Tuesday, January 28, 2014

The 2014 Official Teaching Underground Response to the State of the Union

It's that time of year again. It's our annual custom to respond to the President's annual State of the Union Address. It looks like this year there's going to be three official responses. Not just the Republican response, but the Tea Party response and a response from Rand Paul. This rebuttal business is getting pretty competitive.

So he starts with this:
"Today in America, a teacher spent extra time with a student who needed it, and did her part to lift America’s graduation rate to its highest level in more than three decades." 
Well, not this teacher, but I did spend extra time with another teacher. A first year teacher, 23 years old, part-time, splitting his days every morning teaching high school then driving down the street to the local middle school to teach two seventh grade classes. He'd prefer working full time at one school, but this is the best we can do for him. It's about what's best for the kids though, right?

Is that really all he's going to say about education?

Oh, wait, here it is:

Five years ago, we set out to change the odds for all our kids. We worked with lenders to reform student loans, and today, more young people are earning college degrees than ever before. Race to the Top, with the help of governors from both parties, has helped states raise expectations and performance. Teachers and principals in schools from Tennessee to Washington, D.C. are making big strides in preparing students with skills for the new economy – problem solving, critical thinking, science, technology, engineering, and math. Some of this change is hard. It requires everything from more challenging curriculums and more demanding parents to better support for teachers and new ways to measure how well our kids think, not how well they can fill in a bubble on a test.

Race to the Top? Too often, raising expectations looks more like making the tests more "difficult." Not rigorous or particularly valid, just harder. And along with raising the expectations, where is the support to raise the quality of instruction? That last sentence is dead on though. If only we could find the legs to make that idea actually move.

I’m going to pull together a coalition of elected officials, business leaders, and philanthropists willing to help more kids access the high-quality pre-K they need.

That's comforting. Our elected officials, business leaders, and philanthropists have done a stand-up job so far in reforming education.

Last year, I also pledged to connect 99 percent of our students to high-speed broadband over the next four years. Tonight, I can announce that with the support of the FCC and companies like Apple, Microsoft, Sprint, and Verizon, we’ve got a down payment to start connecting more than 15,000 schools and twenty million students over the next two years, without adding a dime to the deficit.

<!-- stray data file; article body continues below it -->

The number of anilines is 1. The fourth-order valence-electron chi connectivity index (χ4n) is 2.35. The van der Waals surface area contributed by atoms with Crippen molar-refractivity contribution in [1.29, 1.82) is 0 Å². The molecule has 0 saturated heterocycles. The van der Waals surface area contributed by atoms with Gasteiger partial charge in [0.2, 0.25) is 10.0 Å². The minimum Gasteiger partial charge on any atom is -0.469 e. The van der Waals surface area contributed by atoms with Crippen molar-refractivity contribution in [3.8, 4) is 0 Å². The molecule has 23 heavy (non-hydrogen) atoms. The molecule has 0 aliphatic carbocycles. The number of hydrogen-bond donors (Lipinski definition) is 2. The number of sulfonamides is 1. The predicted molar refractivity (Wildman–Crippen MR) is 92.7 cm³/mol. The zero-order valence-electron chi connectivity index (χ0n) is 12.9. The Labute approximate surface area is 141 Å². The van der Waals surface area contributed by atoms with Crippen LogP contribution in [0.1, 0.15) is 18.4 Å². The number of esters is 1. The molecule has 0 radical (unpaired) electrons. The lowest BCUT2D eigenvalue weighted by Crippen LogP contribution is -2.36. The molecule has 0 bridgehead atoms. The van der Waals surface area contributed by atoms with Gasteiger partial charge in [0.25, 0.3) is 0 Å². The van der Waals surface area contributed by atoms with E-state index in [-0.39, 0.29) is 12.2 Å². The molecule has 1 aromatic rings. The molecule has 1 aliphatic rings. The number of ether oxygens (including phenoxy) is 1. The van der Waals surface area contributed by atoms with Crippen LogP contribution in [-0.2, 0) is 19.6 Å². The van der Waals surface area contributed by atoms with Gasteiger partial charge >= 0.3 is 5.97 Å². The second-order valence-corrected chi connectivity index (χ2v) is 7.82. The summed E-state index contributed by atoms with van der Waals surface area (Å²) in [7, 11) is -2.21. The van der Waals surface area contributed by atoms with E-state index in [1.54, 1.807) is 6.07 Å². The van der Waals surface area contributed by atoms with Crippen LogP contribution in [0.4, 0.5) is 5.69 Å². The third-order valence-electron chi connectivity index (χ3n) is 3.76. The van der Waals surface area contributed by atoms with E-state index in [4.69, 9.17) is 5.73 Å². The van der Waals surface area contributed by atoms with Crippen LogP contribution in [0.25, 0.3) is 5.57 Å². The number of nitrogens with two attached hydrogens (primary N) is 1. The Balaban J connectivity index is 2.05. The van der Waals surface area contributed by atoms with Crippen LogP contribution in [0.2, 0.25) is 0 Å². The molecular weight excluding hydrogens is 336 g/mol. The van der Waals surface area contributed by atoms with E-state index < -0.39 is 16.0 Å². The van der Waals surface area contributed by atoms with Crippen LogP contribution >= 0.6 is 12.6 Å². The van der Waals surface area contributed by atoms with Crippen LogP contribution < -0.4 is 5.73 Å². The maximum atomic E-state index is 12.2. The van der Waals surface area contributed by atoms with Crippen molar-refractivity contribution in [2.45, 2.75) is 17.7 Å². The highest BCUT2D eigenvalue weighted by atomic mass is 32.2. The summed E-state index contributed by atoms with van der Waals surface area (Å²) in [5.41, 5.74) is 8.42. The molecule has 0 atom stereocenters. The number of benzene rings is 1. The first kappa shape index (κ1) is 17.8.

I don't care what you think about technology, it's advancing. Quickly. The better and faster we take care of closing the gaps of access, the better off our kids will be. I think our nation will suffer if this is a gap that we allow to grow.

We’re working to redesign high schools and partner them with colleges and employers that offer the real-world education and hands-on training that can lead directly to a job and career.

Vocational education has suffered in the last twenty years. The vocational ed of the 20th century doesn't do much for 21st century students, but we need to acknowledge the reality that not everyone will go to college and give them the tools to succeed right out of high school.

That's all for k-12 education. But he did end this section of the speech with this: But we know our opportunity agenda won’t be complete – and too many young people entering the workforce today will see the American Dream as an empty promise – unless we do more to make sure our economy honors the dignity of work, and hard work pays off for every single American.

I like that. It seems to acknowledge that the struggles of the American economy is not the fault of our public education system and that we can't look solely to the public education system as the solution to our economic woes. If more people would realize this and see education for what it is-- an integral and vital piece of American society, but just that, a piece, not the single driving factor-- we'd start looking for more holistic solutions instead of scapegoating.

And that's the State of the Union, at least as far as the Teaching Underground is concerned.

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